Some standards are hyperlinks: clicking on them will activate a vocabulary review game which can be done
in small groups. For a full description of how the game works, go to the bottom of this page.
Big Idea 1 Creativity Computing is a creative activity.
EU 1.1 Creative development can be an essential process for creating computational artifacts.
LO 1.1.1 Apply a creative development process when creating computational artifacts.
EU 1.2 Computing enables people to use creative development processes to create computational artifacts for creative expression or to solve a problem.
LO 1.2.1 Create a computational artifact for creative expression.
LO 1.2.2 Create a computational artifact using computing tools and techniques to solve a problem.
LO 1.2.3 Create a new computational artifact by combining or modifying existing artifacts.
LO 1.2.4 Collaborate in the creation of computational artifacts.
LO 1.2.5 Analyze the correctness, usability, functionality, and suitability of computational artifacts.
EU 1.3 Computing can extend traditional forms of human expression and experience.
LO 1.3.1 Use computing tools and techniques for creative expression.
Big Idea 2 Abstraction Abstraction reduces information and detail to facilitate focus on relevant concepts.
LO 2.1.1 Describe the variety of abstractions used to represent data.
LO 2.1.2 Explain how binary sequences are used to represent digital data.
EU 2.2 Multiple levels of abstraction are used to write programs or create other computational artifacts.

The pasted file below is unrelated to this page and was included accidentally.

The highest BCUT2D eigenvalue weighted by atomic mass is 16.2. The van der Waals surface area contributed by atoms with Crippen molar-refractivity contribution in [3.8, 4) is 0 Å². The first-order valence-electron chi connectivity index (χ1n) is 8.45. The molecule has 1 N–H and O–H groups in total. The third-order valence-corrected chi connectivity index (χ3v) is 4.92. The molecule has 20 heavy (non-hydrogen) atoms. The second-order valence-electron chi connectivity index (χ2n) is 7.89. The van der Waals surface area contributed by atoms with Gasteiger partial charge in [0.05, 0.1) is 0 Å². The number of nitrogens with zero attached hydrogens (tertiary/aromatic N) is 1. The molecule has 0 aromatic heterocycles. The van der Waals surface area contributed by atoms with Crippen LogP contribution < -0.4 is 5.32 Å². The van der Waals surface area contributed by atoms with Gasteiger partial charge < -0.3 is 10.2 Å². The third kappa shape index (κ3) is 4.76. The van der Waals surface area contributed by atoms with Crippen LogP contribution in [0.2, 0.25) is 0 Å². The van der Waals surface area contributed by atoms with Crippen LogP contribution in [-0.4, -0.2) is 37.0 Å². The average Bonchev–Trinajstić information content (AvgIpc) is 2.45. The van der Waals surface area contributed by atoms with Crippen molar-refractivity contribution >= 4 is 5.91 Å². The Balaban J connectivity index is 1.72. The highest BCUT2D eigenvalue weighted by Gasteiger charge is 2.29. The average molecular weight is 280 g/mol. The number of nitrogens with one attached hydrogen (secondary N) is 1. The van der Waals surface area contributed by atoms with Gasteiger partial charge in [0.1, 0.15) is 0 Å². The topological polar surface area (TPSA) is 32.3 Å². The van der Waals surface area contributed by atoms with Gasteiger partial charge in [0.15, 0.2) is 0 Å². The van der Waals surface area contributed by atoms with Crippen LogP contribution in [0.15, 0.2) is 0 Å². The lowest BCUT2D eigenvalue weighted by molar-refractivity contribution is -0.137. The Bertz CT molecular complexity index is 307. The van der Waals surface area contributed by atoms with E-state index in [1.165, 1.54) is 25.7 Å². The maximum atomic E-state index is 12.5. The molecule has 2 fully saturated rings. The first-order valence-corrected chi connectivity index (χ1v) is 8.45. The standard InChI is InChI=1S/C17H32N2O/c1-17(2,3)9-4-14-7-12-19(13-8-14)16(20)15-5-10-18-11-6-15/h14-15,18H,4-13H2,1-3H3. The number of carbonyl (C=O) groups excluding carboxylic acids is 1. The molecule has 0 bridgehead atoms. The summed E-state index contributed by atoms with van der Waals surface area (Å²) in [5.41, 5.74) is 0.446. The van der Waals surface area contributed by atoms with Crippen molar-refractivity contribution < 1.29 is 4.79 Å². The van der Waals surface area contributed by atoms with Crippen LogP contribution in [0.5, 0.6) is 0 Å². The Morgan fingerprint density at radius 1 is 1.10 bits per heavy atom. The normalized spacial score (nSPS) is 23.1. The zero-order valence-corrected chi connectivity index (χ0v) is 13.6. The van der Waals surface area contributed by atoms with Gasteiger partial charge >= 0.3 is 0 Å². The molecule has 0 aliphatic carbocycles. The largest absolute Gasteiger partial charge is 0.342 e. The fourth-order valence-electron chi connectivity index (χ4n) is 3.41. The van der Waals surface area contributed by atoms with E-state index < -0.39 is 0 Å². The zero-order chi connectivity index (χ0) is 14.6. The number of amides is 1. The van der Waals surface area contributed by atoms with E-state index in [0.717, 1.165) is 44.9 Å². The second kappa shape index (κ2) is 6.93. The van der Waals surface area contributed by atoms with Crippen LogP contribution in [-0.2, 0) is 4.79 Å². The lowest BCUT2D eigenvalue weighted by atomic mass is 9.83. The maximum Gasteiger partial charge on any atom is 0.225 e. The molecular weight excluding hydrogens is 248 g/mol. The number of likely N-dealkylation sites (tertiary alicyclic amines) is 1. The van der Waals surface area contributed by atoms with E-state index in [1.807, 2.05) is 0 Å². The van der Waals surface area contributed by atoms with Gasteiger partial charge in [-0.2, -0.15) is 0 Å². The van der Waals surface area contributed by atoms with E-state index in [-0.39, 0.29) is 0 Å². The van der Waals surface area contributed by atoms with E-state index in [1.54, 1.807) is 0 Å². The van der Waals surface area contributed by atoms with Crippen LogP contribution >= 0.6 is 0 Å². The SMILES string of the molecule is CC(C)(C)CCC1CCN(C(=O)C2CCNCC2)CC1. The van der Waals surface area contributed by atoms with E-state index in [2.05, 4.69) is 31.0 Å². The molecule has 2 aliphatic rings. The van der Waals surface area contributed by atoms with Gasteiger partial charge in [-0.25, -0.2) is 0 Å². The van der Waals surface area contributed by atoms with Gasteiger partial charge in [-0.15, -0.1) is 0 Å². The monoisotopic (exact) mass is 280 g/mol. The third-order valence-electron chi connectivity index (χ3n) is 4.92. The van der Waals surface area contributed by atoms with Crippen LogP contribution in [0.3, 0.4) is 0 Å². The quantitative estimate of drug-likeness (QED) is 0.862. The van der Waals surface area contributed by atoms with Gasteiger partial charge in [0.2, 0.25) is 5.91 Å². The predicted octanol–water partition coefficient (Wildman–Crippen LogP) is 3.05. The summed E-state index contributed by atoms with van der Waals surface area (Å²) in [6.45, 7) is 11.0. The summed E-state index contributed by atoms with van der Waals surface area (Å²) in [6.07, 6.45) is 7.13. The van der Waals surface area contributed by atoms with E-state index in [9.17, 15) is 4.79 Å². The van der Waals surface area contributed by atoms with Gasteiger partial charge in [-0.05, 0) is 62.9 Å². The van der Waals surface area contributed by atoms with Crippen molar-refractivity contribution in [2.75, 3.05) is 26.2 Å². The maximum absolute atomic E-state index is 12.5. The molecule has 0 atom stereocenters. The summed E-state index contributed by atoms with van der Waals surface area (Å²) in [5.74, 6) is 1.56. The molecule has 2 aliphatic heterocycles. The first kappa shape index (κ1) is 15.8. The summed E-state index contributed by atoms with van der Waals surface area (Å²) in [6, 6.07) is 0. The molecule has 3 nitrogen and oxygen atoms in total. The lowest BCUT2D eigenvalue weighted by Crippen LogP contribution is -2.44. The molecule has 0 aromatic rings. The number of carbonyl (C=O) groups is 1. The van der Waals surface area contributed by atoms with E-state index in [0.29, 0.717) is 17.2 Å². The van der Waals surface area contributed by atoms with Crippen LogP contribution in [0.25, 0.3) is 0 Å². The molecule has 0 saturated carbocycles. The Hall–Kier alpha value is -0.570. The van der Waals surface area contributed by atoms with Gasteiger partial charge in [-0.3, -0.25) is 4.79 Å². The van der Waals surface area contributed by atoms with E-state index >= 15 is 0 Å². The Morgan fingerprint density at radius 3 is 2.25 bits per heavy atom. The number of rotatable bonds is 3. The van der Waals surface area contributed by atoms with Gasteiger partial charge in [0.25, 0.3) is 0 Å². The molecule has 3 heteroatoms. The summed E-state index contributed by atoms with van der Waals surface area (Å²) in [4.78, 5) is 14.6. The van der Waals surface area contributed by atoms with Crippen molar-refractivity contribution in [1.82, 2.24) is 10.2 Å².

LO 2.2.1 Develop an abstraction when writing a program or creating other computational artifacts.
LO 2.2.2 Use multiple levels of abstraction to write programs.
LO 2.2.3 Identify multiple levels of abstractions that are used when writing programs.
EU 2.3 Models and simulations use abstraction to generate new understanding and knowledge.
LO 2.3.1 Use models and simulations to represent phenomena.
LO 2.3.2 Use models and simulations to formulate, refine, and test hypotheses.
Big Idea 3 Data and Information Data and information facilitate the creation of knowledge.
EU 3.1 People use computer programs to process information to gain insight and knowledge.
LO 3.1.1 Find patterns and test hypotheses about digitally processed information to gain insight and knowledge.
LO 3.1.2 Collaborate when processing information to gain insight and knowledge.
LO 3.1.3 Explain the insight and knowledge gained from digitally processed data by using appropriate visualizations, notations, and precise language.
LO 3.2.1 Extract information from data to discover and explain connections or trends.
LO 3.2.2 Determine how large data sets impact the use of computational processes to discover information and knowledge.
EU 3.3 There are trade-offs when representing information as digital data.
LO 3.3.1 Analyze how data representation, storage, security, and transmission of data involve computational manipulation of information.
Big Idea 4 Algorithms Algorithms are used to develop and express solutions to computational problems.
LO 4.1.1 Develop an algorithm for implementation in a program.
LO 4.1.2 Express an algorithm in a language.
LO 4.2.1 Explain the difference between algorithms that run in a reasonable time and those that do not run in a reasonable time.
LO 4.2.2 Explain the difference between solvable and unsolvable problems in computer science.
LO 4.2.3 Explain the existence of undecidable problems in computer science.
LO 4.2.4 Evaluate algorithms analytically and empirically for efficiency, correctness, and clarity.
Big Idea 5 Programming Programming enables problem solving, human expression, and creation of knowledge.
EU 5.1 Programs can be developed for creative expression, to satisfy personal curiosity, to create new knowledge, or to solve problems (to help people, organizations, or society).